Portraits of Wildflowers

Perspectives on Nature Photography

Two-leaf senna flowers

with 23 comments

From along Yaupon Dr. on the far side of my neighborhood on May 25th comes a wildflower I’ve shown here only once before even though it’s common enough in my part of town. It’s Senna roemeriana, known as two-leaf senna because its leaflets grow in pairs. Notice how prominent the veins become on a wilted flower.

© 2020 Steven Schwartzman

Written by Steve Schwartzman

June 2, 2020 at 4:33 AM

23 Responses

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  1. We have Senna around here, Senna hebecarpa….I’ll keep an eye out for it.


    June 2, 2020 at 5:55 AM

    • I looked that up and see it has compound leaves that look similar to those of Lindheimer’s senna, which is Austin’s other native species. I hope you run across yours.

      Steve Schwartzman

      June 2, 2020 at 7:34 AM

  2. oh, a beauty, and I love the paired leaves –


    June 2, 2020 at 6:16 AM

  3. This photo of the senna flower comes with an amazing 3D effect. Very impressive!

    Peter Klopp

    June 2, 2020 at 8:16 AM

    • Now that you mention it, it does seem to have depth. I wasn’t trying for that; lots of things happen on their own.

      Steve Schwartzman

      June 2, 2020 at 11:41 AM

  4. You’re a real “natural” blessing during these insane times. Thank you. Margie Roe

    Margie McCreless Roe

    June 2, 2020 at 10:22 AM

    • You’re welcome. When I’m out in nature and focused on portraying nature, nothing else exists for a while.

      Steve Schwartzman

      June 2, 2020 at 11:42 AM

  5. Beautiful.

    Michael Scandling

    June 2, 2020 at 11:07 AM

  6. I’ve seen this once, on May 5 of last year, on Spicer Loop outside Kerrville. There were more buds than flowers, but the color certainly caught my eye. When I finally found the photo, I saw it had that same tinge of orange that’s present in your flowers — and I had it properly identified!


    June 3, 2020 at 10:41 PM

    • Like you, I’ve noticed that the yellow in local senna flowers shades toward orange. Also like you, I tend to remember where I first found a species, especially one I’d long been looking for. If only the places could remember us….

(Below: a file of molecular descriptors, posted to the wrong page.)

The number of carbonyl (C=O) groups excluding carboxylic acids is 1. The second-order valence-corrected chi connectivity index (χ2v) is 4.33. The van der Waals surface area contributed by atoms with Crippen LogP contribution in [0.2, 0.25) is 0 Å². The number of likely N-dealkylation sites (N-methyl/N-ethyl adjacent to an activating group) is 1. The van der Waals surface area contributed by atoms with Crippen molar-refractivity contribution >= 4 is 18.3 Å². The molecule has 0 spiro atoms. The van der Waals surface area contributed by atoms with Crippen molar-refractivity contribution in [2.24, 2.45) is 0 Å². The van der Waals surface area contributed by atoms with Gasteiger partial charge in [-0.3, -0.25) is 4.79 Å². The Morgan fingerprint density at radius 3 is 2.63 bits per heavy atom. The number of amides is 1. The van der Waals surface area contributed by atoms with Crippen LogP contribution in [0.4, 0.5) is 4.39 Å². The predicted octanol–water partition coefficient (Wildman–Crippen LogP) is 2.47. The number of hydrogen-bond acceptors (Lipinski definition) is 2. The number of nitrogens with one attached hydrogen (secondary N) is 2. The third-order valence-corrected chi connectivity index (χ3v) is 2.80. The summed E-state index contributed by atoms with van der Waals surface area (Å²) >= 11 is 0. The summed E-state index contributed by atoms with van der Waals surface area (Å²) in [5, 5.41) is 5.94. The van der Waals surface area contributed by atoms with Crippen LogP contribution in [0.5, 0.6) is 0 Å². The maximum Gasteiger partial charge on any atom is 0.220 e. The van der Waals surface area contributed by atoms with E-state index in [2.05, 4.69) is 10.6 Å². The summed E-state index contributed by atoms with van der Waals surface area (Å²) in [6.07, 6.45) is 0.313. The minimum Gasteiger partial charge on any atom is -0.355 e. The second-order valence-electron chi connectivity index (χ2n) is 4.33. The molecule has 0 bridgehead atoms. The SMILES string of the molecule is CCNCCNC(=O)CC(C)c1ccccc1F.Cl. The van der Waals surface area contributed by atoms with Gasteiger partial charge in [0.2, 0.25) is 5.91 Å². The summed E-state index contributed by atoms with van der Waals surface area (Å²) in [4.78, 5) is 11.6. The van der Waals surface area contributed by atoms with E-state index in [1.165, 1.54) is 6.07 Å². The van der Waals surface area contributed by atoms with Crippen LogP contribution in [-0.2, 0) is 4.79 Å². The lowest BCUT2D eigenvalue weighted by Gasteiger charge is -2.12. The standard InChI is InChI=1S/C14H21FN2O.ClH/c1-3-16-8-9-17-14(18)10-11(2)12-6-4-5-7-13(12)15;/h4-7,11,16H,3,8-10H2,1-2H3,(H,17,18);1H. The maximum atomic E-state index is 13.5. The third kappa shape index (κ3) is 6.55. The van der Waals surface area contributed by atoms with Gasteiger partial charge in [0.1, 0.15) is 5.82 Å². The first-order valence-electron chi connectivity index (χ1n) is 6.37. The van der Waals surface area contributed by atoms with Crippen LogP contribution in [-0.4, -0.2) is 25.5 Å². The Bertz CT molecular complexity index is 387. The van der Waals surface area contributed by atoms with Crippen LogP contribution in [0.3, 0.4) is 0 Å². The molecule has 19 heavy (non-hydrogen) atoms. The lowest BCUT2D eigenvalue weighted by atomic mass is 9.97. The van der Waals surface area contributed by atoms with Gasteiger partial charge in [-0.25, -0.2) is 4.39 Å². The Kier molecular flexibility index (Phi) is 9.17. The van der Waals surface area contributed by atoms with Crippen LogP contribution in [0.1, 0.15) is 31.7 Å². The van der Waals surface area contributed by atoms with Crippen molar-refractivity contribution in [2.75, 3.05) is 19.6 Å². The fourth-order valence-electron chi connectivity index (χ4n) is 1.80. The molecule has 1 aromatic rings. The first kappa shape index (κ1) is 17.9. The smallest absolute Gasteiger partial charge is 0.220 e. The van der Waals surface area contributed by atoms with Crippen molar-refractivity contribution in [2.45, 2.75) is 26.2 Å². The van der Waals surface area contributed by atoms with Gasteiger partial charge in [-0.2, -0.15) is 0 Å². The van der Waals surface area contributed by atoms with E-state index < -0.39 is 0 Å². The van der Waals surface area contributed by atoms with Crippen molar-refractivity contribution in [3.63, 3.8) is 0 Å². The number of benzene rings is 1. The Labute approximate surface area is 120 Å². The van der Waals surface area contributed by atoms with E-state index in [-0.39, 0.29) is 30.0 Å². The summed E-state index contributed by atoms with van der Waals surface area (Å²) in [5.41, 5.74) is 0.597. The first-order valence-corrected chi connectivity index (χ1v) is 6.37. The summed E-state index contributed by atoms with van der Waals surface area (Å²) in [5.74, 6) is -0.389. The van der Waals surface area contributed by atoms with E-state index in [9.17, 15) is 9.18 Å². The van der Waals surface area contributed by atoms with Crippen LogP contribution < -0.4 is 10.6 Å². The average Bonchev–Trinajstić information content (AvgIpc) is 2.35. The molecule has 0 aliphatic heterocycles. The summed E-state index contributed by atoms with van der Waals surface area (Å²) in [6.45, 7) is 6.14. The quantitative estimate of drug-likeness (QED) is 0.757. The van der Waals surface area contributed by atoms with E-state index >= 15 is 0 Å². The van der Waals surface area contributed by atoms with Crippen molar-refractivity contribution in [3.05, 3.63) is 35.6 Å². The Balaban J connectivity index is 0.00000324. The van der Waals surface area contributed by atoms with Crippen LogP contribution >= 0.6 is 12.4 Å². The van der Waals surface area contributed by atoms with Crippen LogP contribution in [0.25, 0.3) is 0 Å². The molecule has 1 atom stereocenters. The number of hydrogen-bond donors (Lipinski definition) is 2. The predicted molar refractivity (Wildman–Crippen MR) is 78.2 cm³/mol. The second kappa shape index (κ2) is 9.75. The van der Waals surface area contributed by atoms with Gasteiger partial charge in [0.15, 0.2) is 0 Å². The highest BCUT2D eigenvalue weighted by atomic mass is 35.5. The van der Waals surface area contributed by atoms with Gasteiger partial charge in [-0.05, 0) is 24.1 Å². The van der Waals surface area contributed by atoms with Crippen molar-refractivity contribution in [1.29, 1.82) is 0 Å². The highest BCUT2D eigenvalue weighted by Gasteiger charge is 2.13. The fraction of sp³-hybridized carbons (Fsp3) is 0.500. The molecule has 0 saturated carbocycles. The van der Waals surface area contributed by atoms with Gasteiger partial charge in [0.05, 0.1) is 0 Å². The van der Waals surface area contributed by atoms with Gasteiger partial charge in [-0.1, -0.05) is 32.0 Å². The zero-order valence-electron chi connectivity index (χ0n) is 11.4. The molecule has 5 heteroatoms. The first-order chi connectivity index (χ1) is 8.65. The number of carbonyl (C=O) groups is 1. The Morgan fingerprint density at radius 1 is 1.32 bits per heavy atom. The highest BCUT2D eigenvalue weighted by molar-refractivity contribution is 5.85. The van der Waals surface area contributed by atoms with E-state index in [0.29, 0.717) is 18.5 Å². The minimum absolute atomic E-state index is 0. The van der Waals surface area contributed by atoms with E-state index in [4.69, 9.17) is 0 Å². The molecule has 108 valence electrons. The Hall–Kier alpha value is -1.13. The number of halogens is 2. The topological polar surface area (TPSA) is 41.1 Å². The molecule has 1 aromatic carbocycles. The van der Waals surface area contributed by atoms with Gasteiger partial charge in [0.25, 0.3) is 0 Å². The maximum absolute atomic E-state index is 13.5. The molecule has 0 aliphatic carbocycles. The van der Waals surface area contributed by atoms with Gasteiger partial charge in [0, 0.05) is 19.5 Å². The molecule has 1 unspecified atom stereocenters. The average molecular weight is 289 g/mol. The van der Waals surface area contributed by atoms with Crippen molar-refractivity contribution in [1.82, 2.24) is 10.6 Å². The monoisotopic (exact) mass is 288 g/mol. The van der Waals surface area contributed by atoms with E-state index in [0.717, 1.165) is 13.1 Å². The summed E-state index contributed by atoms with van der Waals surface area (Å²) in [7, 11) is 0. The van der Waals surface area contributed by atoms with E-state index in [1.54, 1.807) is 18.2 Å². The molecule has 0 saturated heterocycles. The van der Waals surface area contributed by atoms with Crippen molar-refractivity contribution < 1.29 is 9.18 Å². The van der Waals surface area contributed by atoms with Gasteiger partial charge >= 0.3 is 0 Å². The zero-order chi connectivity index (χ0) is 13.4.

Steve Schwartzman

      June 4, 2020 at 5:18 AM

      • I can’t help thinking that the special places we discover do remember us. There are a few of these in my experience which, when I return to them after varying time lapses, really make me feel that they recognize me and make me feel welcome again.


        June 5, 2020 at 3:01 AM

        • I’m happy to join you in that anthropomorphizing, maybe what psychologists call transference.

          Steve Schwartzman

          June 5, 2020 at 5:17 AM

  7. If I have seen this flower I can’t remember and certainly wouldn’t have known what it was called.


    June 5, 2020 at 6:50 AM

  8. Those veins become very prominent …


    June 8, 2020 at 1:59 PM

  9. Maybe those veins have retained their blood. The dried bloom seems to be the underside of the petals. What do the fresh petal undersides look like. They are a touch darker on the top although the difference isn’t that marked when fresh.

    Steve Gingold

    June 10, 2020 at 12:48 PM

    • Good observations, and you asked a good question. I’m not sure what senna flowers look like from behind. Next time I see some I’ll have to find out.

      Steve Schwartzman

      June 10, 2020 at 2:40 PM

  10. […] I see buffalo bur (Solanum rostratum) fairly often in Austin, yet I haven’t shown any pictures of it here since 2015. Today’s post puts an end to the five-year hiatus. You may notice the flower’s similarity in shape, but not color, to that of its genus-mate silverleaf nightshade, which appeared here recently. The picture below, also from west of Morado Circle on July 5th, shows you the prickly seed capsules that put the bur in buffalo bur, and caution in people who get close. The flowers in the background were two-leaf senna. […]

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